There’s so much your preschoolers can learn from nursery rhymes. Beyond teaching rhythm and rhyme, nursery rhymes help children learn sounds and syllables in a fun and engaging way. Teaching nursery rhymes to your preschoolers helps them learn to read and expands their vocabulary.
I’ve put together a set of nursery rhyme printable crafts, songs, and lots of other great nursery rhyme activities for preschoolers. You can use these nursery rhyme activities together as a preschool theme. Keep reading to discover nursery rhyme crafts, songs/poems, and printables too. Plus, book suggestions, movement activities, and ideas for snack time too.
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Learning with Nursery Rhymes for Kids
Learning nursery rhymes is a really important skill. The ability to pick out rhymes and rhythm is important for learning to read later. Plus, nursery rhymes often contain important morals, themes, and information about the past too.
For example, do you know the origin of the popular Ring Around the Rosies song and game? It’s from the Great Plague that attacked London in 1665. What about the vinegar and brown paper in the popular Jack and Jill nursery rhyme? It was a common cure for bruising at the time.
There are so many fun things to be learned from nursery rhymes with your preschoolers. Keep reading to discover lots of fun nursery rhyme songs, snack ideas, nursery rhyme crafts, and no-prep printables to make it easy. You’re going to love these preschool nursery rhyme activities!
Nursery Rhyme Songs for Kids
A child’s ability to rhyme is a great indicator of how easy it will be for them to learn to read. If your preschoolers can rhyme easily, they’re set up for reading success! You can help your preschoolers explore rhyme and rhythm with nursery rhymes. There are all kinds of fun nursery rhyme songs to sing together.
Plus, songs are good for your child’s brain development. Singing songs with your preschoolers is a fun way to build listening and comprehension skills too. Check out some of our favorite nursery rhyme songs to sing together:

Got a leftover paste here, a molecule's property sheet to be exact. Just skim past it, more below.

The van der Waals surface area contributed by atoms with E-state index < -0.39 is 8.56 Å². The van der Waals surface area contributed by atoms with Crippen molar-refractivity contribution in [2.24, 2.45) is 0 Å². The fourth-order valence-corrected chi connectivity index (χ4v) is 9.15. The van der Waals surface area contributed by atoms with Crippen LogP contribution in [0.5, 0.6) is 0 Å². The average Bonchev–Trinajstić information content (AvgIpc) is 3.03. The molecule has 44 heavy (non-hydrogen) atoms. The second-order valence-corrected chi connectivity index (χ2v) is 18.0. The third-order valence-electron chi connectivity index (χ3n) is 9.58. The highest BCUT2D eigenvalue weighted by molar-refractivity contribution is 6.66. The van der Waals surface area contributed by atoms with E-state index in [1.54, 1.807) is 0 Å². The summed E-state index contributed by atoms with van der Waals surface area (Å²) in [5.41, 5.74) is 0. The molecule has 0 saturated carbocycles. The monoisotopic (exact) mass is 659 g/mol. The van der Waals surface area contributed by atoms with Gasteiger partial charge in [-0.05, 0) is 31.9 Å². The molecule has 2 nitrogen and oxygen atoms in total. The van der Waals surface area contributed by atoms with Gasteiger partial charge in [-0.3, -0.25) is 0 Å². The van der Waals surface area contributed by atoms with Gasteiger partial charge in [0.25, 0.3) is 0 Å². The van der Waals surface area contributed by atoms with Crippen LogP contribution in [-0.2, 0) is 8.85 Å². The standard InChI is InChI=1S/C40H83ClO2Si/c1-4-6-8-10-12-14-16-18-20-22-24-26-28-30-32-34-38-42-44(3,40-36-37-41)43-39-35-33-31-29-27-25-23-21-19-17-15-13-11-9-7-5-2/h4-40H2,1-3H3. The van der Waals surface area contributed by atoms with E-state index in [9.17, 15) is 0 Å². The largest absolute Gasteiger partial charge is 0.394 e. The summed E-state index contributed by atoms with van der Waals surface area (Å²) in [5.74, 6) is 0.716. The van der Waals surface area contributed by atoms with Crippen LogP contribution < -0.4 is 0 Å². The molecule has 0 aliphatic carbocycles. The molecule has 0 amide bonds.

- The Itsy Bitsy Spider
- Twinkle Twinkle Little Star
- Hey Diddle Diddle
- Are You Sleeping?
- Hickory Dickory Dock
- Mary, Mary, Quite Contrary
- Five Little Ducks
- Humpty Dumpty
- Row, Row, Row Your Boat
- Little Boy Blue
- Jack and Jill
Having fun with these nursery rhyme songs for kids is a great way to help them pick out the rhyming words while learning all kinds of new vocabulary too. Who doesn’t remember singing nursery rhymes as a kid? Which one was your favorite nursery rhyme poem? Tell me all about it in the comments.
Preschool Nursery Rhyme Printables
I can’t wait to share these new nursery rhyme printables with you! I’ve been working on crafts for several of our favorite nursery rhymes. Plus, a sequencing activity you can use to practice important early learning skills with your preschoolers with a nursery rhyme theme.
Sequencing is a really important concept for preschool learners to master. Sequencing skills help preschoolers learn to recognize patterns, make predictions, and develop reading comprehension skills too. Practicing this important skill will help your preschoolers succeed in math and reading next year.
Speaking of printables, you will love the nursery rhyme crafts I’ve put together to go with this fun preschool theme too. I love incorporating arts and crafts into all our preschool lessons at The Primary Parade. These nursery rhyme crafts can help your preschoolers develop self-confidence and build fine motor skills too.
Plus, crafts are perfect for practicing self-regulation with your preschoolers. Learning to wait for the glue to dry, learning how much glue or glitter to use, and where to cut is a great way for kids to practice patience, self-control, and fine motor skills. Crafts are filled with learning opportunities!
I’ve put together 21 nursery rhyme character crafts you can use to bring your nursery rhymes to life while learning with your preschoolers. Plus, they make fantastic writing prompts for bigger kids too! Have fun creating characters from Hickory Dickory Dock, Hey Diddle Diddle, Humpty Dumpty, and more.
More Nursery Rhyme Activities for Kids
Are you looking for even more nursery rhyme activities to explore with your kids? Check out these adorable hands-on preschool nursery rhyme activities for even more learning fun:
Little Miss Muffet Obstacle Course
This indoor obstacle course is perfect for building STEM skills, encouraging healthy physical activity, and getting all the wiggles out with your preschool kiddos. All you need is some yarn and clothespins to get started. Give the supplies to your preschoolers and encourage them to build their own spider web.